Process Developer’s Guide . right-click the Server and select Disconnect.74 | Chapter 3 Tasks Disconnecting from the Server To disconnect from a Server. The Server State in the Properties view should change to Disconnected: TIBCO Business Studio .

Process Developer’s Guide . A Capability in Eclipse is a mechanism to enable and disable specific areas of UI based on the current user's selected role. This section of the help describes the major parts of the TIBCO Business Studio user interface that are specific to the Process Developer Capability of the Modeler Perspective. a Perspective includes the views and set of editors that you commonly use for a specific type of work.| 75 Chapter 4 Reference In Eclipse. TIBCO Business Studio . there are two Capabilities: • • Analyst Capability (see the TIBCO Business Studio Modeling User’s Guide) Process Developer Capability (described in this section). TIBCO has created several TIBCO Business Studio perspectives that include the views and editors you commonly use when creating business processes. Within the Modeling Perspective.

User Task Properties When you have selected a User Task in the Process Editor. the step is created with a standard iProcess Form Allows you to select the Data Fields or Parameters that the Task requires as input. you must have an object selected. the Task becomes a step with a Form type of Formflow Form. the following properties are available: Tab Implementation Property Form URL Description You can specify the URL of a form that you have created. Allows you to select the Data Fields or Parameters that the Task requires as output. Upon deployment/import to the iProcess Engine.76 | Chapter 4 Reference Properties View The Properties View shows you detailed information about the currently selected object and allows you to specify the characteristics of an object. To see this view. select Window > Show View > Properties. To view property information. Parameters Inbound Parameters Outbound Parameters TIBCO Business Studio .Process Developer’s Guide . If you do not specify a URL.

it cannot be packaged with the Project. the WSDL you select must use the SOAP over HTTP data transport mechanism and the call style must be either Document Literal or RPC Encoded. Select this option if you have added the WSDL to the project and want the WSDL to be packaged with the Project during the Packaging phase.Process Developer’s Guide . Click the Select button to choose a WSDL operation from a WSDL that you have added to the Project (see Adding a WSDL to the Project on page 44). Select this option if the WSDL is located remotely. If this is the case.Properties View 77 | Service Task Properties (Web Service/BusinessWorks Service) When you have selected a Service Task in the Process Editor with either Web Service or BW Service as the Service Type. Use local WSDL Use remote WSDL TIBCO Business Studio . Note: Except for a WSDL obtained from BusinessWorks. Port Name Operation Name See Service Name description. the Service Name and Port Name fields are populated from the WSDL. It must also use the Synchronous Request/Response Message Exchange Pattern. the following properties are available: Tab General Property Service Name Description • When you click the Select button and choose a WSDL operation.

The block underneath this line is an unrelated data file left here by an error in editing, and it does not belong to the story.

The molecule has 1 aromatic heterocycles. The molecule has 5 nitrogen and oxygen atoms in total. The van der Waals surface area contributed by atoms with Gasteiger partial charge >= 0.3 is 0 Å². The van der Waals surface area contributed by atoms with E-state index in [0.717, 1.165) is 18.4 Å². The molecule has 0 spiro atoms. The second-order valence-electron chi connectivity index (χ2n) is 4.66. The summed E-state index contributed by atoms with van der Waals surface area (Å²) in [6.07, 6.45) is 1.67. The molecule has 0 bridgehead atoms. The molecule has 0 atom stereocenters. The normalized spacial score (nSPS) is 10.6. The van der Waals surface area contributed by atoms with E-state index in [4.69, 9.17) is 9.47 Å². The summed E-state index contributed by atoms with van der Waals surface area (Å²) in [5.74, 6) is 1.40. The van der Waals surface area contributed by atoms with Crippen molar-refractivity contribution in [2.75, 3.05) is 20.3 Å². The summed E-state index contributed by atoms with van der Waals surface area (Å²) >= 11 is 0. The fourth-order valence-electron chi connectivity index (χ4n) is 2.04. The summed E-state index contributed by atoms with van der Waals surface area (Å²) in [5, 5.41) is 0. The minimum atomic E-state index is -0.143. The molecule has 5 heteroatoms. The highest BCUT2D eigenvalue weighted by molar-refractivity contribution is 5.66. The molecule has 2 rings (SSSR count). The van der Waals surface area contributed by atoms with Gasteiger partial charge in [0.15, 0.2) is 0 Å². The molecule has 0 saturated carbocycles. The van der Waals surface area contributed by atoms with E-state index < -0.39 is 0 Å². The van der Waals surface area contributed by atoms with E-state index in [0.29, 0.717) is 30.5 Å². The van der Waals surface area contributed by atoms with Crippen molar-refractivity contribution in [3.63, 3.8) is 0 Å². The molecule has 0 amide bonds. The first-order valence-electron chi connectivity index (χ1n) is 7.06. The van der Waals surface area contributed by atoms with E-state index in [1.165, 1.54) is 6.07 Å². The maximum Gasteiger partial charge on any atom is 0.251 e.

Create a mapping by clicking a Parameter. dragging to the destination Parameter. all of the properties listed in the following table can be specified using a Data Field or Parameter.78 | Chapter 4 Reference Tab Mapping In Property Description Use this section to create a mapping from an actual parameter (Data Field or Parameter) into the formal parameters of the selected service. the following properties are available: Unless otherwise stated. dragging to the destination Parameter. you must specify at least one output parameter mapping. Use this section to create a mapping from a formal parameter of a service to an actual parameter (Data Field or Parameter). then releasing the mouse button. however you cannot specify more than one output parameter mapping.Process Developer’s Guide . then releasing the mouse button. Click the Field or Parameter. button to select the Data TIBCO Business Studio . you must specify at least one input parameter mapping. Note: For deployment to the iProcess Engine. Mapping Out Service Task Properties (Email) When you have selected a Service Task in the Process Editor with Email as the Service Type. Create a mapping by clicking a Parameter. Note: For deployment to the iProcess Engine.